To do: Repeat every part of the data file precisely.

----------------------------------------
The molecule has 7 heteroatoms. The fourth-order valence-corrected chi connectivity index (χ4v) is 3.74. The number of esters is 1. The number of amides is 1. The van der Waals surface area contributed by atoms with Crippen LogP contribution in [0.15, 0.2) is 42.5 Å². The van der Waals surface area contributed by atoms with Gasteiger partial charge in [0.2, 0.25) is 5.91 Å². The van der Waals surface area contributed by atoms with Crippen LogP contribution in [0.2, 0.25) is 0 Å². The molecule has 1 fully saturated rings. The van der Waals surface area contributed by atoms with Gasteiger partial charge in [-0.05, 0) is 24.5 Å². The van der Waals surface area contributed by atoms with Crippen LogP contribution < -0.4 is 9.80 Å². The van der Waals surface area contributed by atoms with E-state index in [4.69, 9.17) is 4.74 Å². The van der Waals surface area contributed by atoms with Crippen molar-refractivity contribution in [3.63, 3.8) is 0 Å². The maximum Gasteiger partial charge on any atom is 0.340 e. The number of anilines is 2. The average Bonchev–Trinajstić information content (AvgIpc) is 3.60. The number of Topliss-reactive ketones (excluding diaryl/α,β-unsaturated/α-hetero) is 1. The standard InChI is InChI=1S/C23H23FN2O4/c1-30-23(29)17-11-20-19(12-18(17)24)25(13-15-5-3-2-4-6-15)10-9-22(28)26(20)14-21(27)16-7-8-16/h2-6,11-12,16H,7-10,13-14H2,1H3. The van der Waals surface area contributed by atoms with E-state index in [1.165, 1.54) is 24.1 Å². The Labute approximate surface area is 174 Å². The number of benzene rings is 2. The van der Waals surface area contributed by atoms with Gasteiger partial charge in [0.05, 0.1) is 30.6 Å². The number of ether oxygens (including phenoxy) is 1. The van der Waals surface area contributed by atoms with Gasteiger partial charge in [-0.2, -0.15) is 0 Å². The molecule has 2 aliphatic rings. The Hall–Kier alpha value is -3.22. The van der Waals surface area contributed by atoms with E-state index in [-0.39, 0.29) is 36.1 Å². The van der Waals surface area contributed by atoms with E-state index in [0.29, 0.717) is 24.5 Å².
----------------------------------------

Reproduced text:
The molecule has 7 heteroatoms. The fourth-order valence-corrected chi connectivity index (χ4v) is 3.74. The number of esters is 1. The number of amides is 1. The van der Waals surface area contributed by atoms with Crippen LogP contribution in [0.15, 0.2) is 42.5 Å². The van der Waals surface area contributed by atoms with Gasteiger partial charge in [0.2, 0.25) is 5.91 Å². The van der Waals surface area contributed by atoms with Crippen LogP contribution in [0.2, 0.25) is 0 Å². The molecule has 1 fully saturated rings. The van der Waals surface area contributed by atoms with Gasteiger partial charge in [-0.05, 0) is 24.5 Å². The van der Waals surface area contributed by atoms with Crippen LogP contribution < -0.4 is 9.80 Å². The van der Waals surface area contributed by atoms with E-state index in [4.69, 9.17) is 4.74 Å². The van der Waals surface area contributed by atoms with Crippen molar-refractivity contribution in [3.63, 3.8) is 0 Å². The maximum Gasteiger partial charge on any atom is 0.340 e. The number of anilines is 2. The average Bonchev–Trinajstić information content (AvgIpc) is 3.60. The number of Topliss-reactive ketones (excluding diaryl/α,β-unsaturated/α-hetero) is 1. The standard InChI is InChI=1S/C23H23FN2O4/c1-30-23(29)17-11-20-19(12-18(17)24)25(13-15-5-3-2-4-6-15)10-9-22(28)26(20)14-21(27)16-7-8-16/h2-6,11-12,16H,7-10,13-14H2,1H3. The van der Waals surface area contributed by atoms with E-state index in [1.165, 1.54) is 24.1 Å². The Labute approximate surface area is 174 Å². The number of benzene rings is 2. The van der Waals surface area contributed by atoms with Gasteiger partial charge in [0.05, 0.1) is 30.6 Å². The number of ether oxygens (including phenoxy) is 1. The van der Waals surface area contributed by atoms with Gasteiger partial charge in [-0.2, -0.15) is 0 Å². The molecule has 2 aliphatic rings. The Hall–Kier alpha value is -3.22. The van der Waals surface area contributed by atoms with E-state index in [-0.39, 0.29) is 36.1 Å². The van der Waals surface area contributed by atoms with E-state index in [0.29, 0.717) is 24.5 Å².